Motivation maybe the most important management buzzword, because quite simply we are told, if you motivate your soft assets (people) to leverage your other ones, then you get big-time ROI.
We saw a presentation this week from Daniel Pink about autonomy and the value of intrinsic motivators (great!) and external motivators (not so great). On the other hand, books like Outliers by Malcolm Gladwell and Freakonomics by Levitt & Dubner, show clearly that external motivators have been the standard currency of achievement for centuries!
And everywhere we turn, we are told that organizations must have their staff feel like they are part of something purposeful, something bigger than they are. Yet, we are also instructed that everyone is a complex individual who must be cultivated singularly. Where is the balance? Where can you start without an expert debunking your every move in their next book or lecture?
Let’s start with hiring.
After all, workplace productivity is a product of how well an employee’s personality functions together with an organization’s culture. Yes, there is give and take, but let’s face it, when you are an adult and you begin working somewhere, both you and the organization already have a lot of hardwiring already in place. Could Alan Mulally run Google? Could Eric Schmidt turn around Ford?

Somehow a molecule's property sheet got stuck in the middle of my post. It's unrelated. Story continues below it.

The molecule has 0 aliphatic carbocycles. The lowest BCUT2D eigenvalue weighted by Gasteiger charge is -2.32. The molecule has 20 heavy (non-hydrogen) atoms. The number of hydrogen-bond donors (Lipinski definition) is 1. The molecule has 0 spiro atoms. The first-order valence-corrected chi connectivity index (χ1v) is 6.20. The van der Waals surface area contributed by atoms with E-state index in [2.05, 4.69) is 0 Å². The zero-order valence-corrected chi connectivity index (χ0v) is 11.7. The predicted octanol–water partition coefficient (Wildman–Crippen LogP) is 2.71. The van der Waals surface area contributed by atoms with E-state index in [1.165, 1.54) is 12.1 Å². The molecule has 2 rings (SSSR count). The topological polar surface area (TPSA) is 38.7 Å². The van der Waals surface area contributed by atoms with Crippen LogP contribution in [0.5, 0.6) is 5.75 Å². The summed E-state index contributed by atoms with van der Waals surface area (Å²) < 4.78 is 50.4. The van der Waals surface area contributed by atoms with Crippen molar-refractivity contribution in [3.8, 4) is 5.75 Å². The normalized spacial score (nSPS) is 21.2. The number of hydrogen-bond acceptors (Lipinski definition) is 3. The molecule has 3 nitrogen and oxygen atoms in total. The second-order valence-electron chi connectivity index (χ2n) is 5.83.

I turn your attention to the best business read (in my opinion) Corner Office by Adam Bryant, which appears every week in the NY Times Sunday Business section. Each week Adam Bryant masterfully interviews industry leaders on how they select and build teams. The responses at times come across as self-serving and smarmy, but Bryant handles them deftly and gets to what seasoned veterans do and vow never to do again.
So, if you are looking for a job, or maybe you want some fresh questions to ask the next person you are teamed with, or may be adding to your team, Corner Office is a constant supply of varied insights into the minds that run the store.